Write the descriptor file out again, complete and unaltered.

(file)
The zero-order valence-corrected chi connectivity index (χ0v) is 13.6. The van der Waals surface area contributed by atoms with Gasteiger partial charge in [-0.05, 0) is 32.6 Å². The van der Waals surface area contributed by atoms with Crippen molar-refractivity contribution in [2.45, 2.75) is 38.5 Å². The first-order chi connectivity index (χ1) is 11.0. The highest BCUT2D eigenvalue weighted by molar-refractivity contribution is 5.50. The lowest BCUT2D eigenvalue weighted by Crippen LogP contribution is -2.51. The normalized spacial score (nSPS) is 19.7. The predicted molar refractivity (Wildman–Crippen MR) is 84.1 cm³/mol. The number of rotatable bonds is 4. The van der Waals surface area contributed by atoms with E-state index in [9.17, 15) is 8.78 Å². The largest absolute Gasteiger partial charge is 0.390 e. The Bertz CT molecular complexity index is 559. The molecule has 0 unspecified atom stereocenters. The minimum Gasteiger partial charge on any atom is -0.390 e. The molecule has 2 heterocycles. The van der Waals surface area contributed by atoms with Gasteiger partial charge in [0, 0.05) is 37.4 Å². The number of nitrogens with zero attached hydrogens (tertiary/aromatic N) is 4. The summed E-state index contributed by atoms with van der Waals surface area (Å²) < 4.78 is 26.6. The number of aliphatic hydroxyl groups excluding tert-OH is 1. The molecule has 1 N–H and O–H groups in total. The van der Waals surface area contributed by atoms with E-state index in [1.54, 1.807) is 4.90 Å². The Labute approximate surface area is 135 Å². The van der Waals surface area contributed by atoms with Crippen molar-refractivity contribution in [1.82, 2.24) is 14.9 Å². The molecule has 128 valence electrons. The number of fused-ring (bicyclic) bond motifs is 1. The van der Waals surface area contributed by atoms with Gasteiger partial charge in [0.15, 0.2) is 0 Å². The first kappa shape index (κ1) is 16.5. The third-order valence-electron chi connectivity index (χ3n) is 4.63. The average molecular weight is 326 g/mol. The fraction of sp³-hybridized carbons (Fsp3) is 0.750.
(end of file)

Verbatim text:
The zero-order valence-corrected chi connectivity index (χ0v) is 13.6. The van der Waals surface area contributed by atoms with Gasteiger partial charge in [-0.05, 0) is 32.6 Å². The van der Waals surface area contributed by atoms with Crippen molar-refractivity contribution in [2.45, 2.75) is 38.5 Å². The first-order chi connectivity index (χ1) is 11.0. The highest BCUT2D eigenvalue weighted by molar-refractivity contribution is 5.50. The lowest BCUT2D eigenvalue weighted by Crippen LogP contribution is -2.51. The normalized spacial score (nSPS) is 19.7. The predicted molar refractivity (Wildman–Crippen MR) is 84.1 cm³/mol. The number of rotatable bonds is 4. The van der Waals surface area contributed by atoms with E-state index in [9.17, 15) is 8.78 Å². The largest absolute Gasteiger partial charge is 0.390 e. The Bertz CT molecular complexity index is 559. The molecule has 0 unspecified atom stereocenters. The minimum Gasteiger partial charge on any atom is -0.390 e. The molecule has 2 heterocycles. The van der Waals surface area contributed by atoms with Gasteiger partial charge in [0, 0.05) is 37.4 Å². The number of nitrogens with zero attached hydrogens (tertiary/aromatic N) is 4. The summed E-state index contributed by atoms with van der Waals surface area (Å²) < 4.78 is 26.6. The number of aliphatic hydroxyl groups excluding tert-OH is 1. The molecule has 1 N–H and O–H groups in total. The van der Waals surface area contributed by atoms with E-state index in [1.54, 1.807) is 4.90 Å². The Labute approximate surface area is 135 Å². The van der Waals surface area contributed by atoms with Crippen molar-refractivity contribution in [1.82, 2.24) is 14.9 Å². The molecule has 128 valence electrons. The number of fused-ring (bicyclic) bond motifs is 1. The van der Waals surface area contributed by atoms with Gasteiger partial charge in [0.15, 0.2) is 0 Å². The first kappa shape index (κ1) is 16.5. The third-order valence-electron chi connectivity index (χ3n) is 4.63. The average molecular weight is 326 g/mol. The fraction of sp³-hybridized carbons (Fsp3) is 0.750.